Bugs must take a lot of the credit. Most gymnosperms reproduce pinestyle — they rely on the wind to spread pollen from tree to tree. Early angiosperms could spread their pollen by hitchhiking on bug backs and bug snouts. Flowers are devices to seduce insects with the promise of yummy free meals. The aroma of flowers brings in flying critters who enjoy the repast and then fly away, carrying a load of pollen to fertilize the next 2 plant. So, bug pollinators are especially important to plants which have their populations in patches, spread far and wide. 

Speaking of patchiness, when angiosperms first appeared they were NOT tall, stately trees. Nope. The Ur-Angiosperms were aggressive opportunists, scraggly little botanical carpet-baggers. If there were a movie of the first angiosperm he’d be played by Danny DiVito. These devious plants waited until disaster struck and they moved into disturbed
neighborhoods, places where the native gymnosperm vegetation had been washed away by storms or blasted by wind, or buried in layers of mud. The invading angios had just the right adaptive equipment to exploit blighted habitats. Their seeds spread easily and sprouted fast. The young sprouts grew like weeds — well, in fact, they were weeds, weedy bushes and other plants of low stature. So the angios could fill holes blasted into the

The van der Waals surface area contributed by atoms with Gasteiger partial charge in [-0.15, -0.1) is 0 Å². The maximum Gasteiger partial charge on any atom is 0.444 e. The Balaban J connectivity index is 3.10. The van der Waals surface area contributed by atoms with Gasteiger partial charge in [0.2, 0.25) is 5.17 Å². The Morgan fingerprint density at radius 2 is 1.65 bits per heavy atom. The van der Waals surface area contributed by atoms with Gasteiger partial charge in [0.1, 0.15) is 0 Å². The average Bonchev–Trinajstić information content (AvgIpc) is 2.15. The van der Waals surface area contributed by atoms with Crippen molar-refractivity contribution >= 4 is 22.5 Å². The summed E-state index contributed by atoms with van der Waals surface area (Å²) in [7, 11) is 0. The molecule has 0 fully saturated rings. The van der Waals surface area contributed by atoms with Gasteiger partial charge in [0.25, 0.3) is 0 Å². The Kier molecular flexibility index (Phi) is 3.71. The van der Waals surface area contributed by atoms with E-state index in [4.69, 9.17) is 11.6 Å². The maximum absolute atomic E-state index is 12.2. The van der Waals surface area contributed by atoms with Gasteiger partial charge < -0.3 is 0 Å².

botanical architecture completely and quickly.

For the Early Cretaceous angios, it was an unsettled life. In each disturbed patch, eventually, the slower-growing gymnosperm plants might re-invade and work their way back into the land taken over by the flowering plants. But that was ok. New disaster areas always opened up somewhere else and the angios would do their thing again. Of course, every time, the bug connection was a big help in letting the angios reproduce and share genes all over the new patches of habitat. But wait……….there’s another animal-plant connection that was working to help the early flowering plants. Not tweensy bug-oids but gargantuan plant-eaters.

If you are reading these lines and are a game ranger from one of the great African parks you’d be yelling “You forgot over-grazing! Over-browsing! Elephants, rhinos, Cape Buffalo!

Hippos!!!!!! 

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How to overgraze an Early Cretaceous Woodland and Open Patches for Angiosperms.